Gyllenhaal as the dot com Cary Grant??! Eh, I think Grant would be offended, ahah. I hear some people saying George Clooney is today's Gregory Peck and I scoff that very idea! He can't hold a candle to such a legend, not even close.

Nick Prigge said...

dtmmr: They did have good chemistry and that was the best part of the film. I just wish this movie could have stuck to the tone it set early on.

Ruth: Agreed. There will never be another Cary Grant or Gregory Peck. I actually just watched a Cary Grant classic I'd never seen - holiday related - for my forthcoming Friday post.

Vancetastic said...

This movie is a mess, pure and simple.

My favorite example of its messiness is the big scene where Jake and Anne break up, and it's because of her disease, and everyone's sad, but that's real life. Then the next scene is of Jake doing ecstasy and trying to have sex with two girls at once and getting a permanent erection for which he needs to seek medical treatment. Wow, that's a comic set piece that should really not have come that late in the movie.

Nick Prigge said...

Yes. Yes, it is. If Zwick had stayed with the tone he started with then that scene works (maybe). But he wants it to be funny and then serious and sappy and then funny again and...oh, Lord help us.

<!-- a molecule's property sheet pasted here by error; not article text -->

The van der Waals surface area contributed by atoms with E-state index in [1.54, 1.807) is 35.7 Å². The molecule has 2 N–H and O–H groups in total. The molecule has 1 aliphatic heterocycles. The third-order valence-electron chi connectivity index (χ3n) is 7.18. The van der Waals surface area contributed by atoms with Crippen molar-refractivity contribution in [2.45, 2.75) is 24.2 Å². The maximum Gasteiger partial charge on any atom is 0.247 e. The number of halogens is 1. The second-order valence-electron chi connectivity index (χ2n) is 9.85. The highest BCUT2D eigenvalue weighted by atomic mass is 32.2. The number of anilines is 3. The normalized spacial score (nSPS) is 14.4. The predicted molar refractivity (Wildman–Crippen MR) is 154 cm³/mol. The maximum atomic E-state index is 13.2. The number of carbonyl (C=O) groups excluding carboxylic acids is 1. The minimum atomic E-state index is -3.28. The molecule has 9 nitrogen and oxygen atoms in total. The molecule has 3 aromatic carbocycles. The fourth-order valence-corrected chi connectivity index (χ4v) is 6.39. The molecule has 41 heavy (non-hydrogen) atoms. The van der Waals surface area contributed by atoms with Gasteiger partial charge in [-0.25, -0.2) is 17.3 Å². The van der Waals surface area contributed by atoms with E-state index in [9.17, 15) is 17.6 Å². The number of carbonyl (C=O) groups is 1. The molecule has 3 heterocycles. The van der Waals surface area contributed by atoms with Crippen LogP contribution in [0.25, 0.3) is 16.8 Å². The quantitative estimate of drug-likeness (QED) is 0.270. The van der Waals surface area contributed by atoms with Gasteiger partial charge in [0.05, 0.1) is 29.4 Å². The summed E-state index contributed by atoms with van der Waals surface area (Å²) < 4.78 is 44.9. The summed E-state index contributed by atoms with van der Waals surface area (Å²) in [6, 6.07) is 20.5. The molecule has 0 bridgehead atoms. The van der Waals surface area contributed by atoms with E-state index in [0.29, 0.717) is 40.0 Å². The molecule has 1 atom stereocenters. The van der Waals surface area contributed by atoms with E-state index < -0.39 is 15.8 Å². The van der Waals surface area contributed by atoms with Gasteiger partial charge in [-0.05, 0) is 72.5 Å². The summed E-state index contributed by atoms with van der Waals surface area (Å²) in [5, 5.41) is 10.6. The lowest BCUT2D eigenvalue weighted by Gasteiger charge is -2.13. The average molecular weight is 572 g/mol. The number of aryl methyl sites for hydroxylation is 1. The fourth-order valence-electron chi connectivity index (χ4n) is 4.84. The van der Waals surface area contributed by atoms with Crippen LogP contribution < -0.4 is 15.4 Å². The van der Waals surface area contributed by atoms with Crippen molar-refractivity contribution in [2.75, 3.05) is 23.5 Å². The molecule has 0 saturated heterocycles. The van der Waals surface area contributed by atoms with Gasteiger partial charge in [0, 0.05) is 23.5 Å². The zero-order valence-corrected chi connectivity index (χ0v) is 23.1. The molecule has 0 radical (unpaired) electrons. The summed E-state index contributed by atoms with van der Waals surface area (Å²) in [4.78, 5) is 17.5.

Andrew: Encore Entertainment said...

This movie is sort of bizarre, and I shall admit that I have been using that word a bit too often as of late, but whatever. It starts of popping, a bit annoying but always certain of what it wants to achieve and then gets better when they meet despite that annoying meet-cute and the two really are impossibly charming together. And, then it hits the 60/70 minute mark and gets ridiculous, and I start getting annoyed minute by minute. I shall always appreciate it for making me realise that I was wrong and Anne Hathaway IS charming.

Nick Prigge said...

Yeah, when it hits that 60 minute mark it's just.....game over.

alleyesonscreen said...

I thought this movie was OK, but nothing more than that. Hathaway gave a decent performance, but I agree with your thoughts--they didn't start treating her life as problem and disease-filled until it was necessary that they do so. The performances outdo the story or the movie as a whole, but even then, I'm still not surprised there were no nominations from this film.

Nick Prigge said...

Yeah, if they could have honed in on the performances and realized what was making them good and shied away from the "twist" later it could have been better. Alas.